A biophysicist and an astrophysicist at UC San Diego have been named 2016 Cottrell Scholars, an award given this year to only two dozen scientists nationwide.
Eva-Maria Schoetz Collins, an assistant professor of physics and biology, and Dusan Keres, an assistant professor of physics, will each receive $100,000 awards for research and teaching, which are given annually to the nation’s top early career academic scientists by the Research Corporation for Science Advancement.
“The Cottrell Scholar program champions the very best early career teacher-scholars in chemistry, physics and astronomy by providing these significant discretionary awards,” said Robert N. Shelton, president and CEO of the Research Corporation for Science Advancement, which selected the recipients of its awards based on their innovative research proposals and education programs.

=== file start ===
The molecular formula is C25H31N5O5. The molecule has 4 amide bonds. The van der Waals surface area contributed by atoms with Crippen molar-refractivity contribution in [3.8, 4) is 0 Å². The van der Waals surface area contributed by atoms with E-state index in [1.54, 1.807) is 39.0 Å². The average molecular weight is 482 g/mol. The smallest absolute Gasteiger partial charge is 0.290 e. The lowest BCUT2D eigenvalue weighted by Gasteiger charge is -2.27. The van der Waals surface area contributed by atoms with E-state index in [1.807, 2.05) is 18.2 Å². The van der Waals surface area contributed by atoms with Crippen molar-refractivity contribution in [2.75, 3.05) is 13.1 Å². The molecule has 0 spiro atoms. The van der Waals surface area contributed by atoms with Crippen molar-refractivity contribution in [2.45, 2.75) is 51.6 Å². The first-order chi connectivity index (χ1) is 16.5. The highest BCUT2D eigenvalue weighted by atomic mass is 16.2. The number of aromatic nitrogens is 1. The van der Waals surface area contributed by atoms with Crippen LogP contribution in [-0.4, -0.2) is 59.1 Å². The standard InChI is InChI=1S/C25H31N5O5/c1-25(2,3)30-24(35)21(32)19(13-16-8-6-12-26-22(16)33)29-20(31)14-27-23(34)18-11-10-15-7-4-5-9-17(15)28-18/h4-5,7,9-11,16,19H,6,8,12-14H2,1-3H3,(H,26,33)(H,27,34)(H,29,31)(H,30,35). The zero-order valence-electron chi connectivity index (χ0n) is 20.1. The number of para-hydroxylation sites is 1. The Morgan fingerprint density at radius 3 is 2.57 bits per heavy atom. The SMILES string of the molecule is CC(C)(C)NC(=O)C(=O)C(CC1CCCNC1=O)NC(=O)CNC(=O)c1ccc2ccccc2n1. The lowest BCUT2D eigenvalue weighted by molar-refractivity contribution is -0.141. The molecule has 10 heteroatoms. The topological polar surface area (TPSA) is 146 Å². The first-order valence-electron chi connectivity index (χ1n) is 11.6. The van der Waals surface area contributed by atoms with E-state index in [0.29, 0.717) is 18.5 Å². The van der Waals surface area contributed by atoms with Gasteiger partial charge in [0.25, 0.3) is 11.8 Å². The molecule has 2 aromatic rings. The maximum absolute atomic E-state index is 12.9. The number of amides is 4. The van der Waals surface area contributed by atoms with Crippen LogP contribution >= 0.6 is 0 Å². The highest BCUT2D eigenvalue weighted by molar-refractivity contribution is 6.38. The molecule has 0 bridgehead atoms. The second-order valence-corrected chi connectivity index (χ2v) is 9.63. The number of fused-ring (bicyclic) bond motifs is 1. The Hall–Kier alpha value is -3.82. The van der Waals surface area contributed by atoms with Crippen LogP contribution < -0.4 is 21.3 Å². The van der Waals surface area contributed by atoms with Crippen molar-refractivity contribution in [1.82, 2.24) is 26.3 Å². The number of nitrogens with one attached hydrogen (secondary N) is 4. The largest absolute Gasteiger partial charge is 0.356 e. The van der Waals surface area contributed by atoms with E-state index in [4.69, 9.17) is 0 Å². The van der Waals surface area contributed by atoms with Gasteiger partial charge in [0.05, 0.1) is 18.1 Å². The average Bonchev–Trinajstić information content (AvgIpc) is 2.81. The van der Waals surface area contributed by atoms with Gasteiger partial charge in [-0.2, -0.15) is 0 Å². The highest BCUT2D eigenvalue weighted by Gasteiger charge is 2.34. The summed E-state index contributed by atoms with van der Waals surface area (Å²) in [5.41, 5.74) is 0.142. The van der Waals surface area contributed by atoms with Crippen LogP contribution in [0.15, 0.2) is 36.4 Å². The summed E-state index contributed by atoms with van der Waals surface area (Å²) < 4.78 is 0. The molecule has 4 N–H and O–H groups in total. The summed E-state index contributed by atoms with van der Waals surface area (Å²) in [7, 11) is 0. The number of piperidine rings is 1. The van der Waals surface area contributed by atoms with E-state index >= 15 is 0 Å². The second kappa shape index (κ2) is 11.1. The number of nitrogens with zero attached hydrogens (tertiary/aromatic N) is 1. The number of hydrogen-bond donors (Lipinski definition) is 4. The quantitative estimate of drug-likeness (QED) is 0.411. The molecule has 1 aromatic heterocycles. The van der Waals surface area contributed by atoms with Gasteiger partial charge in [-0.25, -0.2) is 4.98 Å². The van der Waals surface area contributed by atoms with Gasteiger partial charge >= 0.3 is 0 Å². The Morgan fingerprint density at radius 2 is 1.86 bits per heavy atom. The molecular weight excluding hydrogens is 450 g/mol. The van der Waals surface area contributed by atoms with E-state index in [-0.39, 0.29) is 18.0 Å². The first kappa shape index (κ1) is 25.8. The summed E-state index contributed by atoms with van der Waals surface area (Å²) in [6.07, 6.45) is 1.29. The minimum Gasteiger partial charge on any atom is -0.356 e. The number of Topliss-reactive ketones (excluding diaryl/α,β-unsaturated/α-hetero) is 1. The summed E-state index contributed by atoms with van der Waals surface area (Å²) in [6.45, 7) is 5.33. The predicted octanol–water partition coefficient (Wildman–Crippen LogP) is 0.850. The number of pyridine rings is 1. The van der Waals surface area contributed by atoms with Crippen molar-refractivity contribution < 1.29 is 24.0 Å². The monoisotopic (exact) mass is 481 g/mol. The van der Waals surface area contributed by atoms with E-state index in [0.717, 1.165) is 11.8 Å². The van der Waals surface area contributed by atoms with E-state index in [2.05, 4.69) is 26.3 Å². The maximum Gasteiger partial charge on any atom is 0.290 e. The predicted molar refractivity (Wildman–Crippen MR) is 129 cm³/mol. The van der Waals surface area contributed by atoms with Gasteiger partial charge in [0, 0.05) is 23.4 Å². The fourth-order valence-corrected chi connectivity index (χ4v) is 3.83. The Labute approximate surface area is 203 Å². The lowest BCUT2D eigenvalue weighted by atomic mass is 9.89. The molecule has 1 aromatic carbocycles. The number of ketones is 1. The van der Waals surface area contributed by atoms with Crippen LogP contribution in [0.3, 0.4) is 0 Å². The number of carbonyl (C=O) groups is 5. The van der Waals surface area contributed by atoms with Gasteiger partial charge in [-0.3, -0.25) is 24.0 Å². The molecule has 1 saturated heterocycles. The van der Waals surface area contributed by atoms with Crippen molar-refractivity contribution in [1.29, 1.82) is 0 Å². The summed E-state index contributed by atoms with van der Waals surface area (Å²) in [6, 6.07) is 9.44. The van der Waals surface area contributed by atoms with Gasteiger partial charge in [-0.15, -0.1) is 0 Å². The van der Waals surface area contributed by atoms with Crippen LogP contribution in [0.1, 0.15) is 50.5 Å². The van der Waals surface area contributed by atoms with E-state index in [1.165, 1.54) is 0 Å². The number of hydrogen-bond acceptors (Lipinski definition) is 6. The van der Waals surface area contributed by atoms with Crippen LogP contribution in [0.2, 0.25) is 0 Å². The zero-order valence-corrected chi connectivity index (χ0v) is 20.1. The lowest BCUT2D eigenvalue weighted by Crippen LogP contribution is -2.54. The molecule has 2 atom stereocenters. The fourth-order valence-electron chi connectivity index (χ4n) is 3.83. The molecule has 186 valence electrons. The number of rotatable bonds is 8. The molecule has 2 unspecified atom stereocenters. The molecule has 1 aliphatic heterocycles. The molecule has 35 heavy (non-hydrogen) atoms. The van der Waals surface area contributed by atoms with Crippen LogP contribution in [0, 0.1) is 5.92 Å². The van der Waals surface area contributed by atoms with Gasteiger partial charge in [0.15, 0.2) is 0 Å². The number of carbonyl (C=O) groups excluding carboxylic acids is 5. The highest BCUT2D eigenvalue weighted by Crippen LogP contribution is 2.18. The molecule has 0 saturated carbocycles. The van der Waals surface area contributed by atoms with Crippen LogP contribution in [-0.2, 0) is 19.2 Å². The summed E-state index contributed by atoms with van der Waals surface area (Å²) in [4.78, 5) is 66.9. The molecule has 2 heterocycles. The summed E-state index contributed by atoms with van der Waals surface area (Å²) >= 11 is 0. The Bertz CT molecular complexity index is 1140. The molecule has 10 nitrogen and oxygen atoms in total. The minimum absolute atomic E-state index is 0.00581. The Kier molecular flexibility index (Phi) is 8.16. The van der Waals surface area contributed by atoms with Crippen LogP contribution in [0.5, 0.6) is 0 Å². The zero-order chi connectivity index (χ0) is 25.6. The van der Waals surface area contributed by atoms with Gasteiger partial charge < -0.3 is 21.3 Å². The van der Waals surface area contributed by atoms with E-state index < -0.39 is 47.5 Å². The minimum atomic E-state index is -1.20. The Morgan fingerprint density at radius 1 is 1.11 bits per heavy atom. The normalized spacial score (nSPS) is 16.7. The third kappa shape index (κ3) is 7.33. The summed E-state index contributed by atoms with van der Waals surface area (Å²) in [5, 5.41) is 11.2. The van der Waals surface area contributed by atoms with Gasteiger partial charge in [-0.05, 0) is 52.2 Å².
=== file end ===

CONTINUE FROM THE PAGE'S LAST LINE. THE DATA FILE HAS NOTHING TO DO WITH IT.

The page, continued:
Collins, a biophysicist, was awarded funding for her proposal on “unraveling the role of mechanics for tissue self-organization in vivo,” while Keres, an astrophysicist at UC San Diego’s Center for Astrophysics and Space Sciences, was awarded funding for his proposal on “using cosmological hydrodynamic simulations to constrain evolution of galaxies and their gaseous halos.”
The Cottrell Scholars program is designed to foster synergy among faculty at major American research universities. Cottrell Scholars engage in an annual networking event, providing them with an opportunity to share insights and expertise through the Cottrell Scholar Collaborative. This year’s event will be held in mid-July in Tucson, Ariz., and is expected to draw about 80 top educators from around the U.S.
More information on this year’s winners can be obtained here.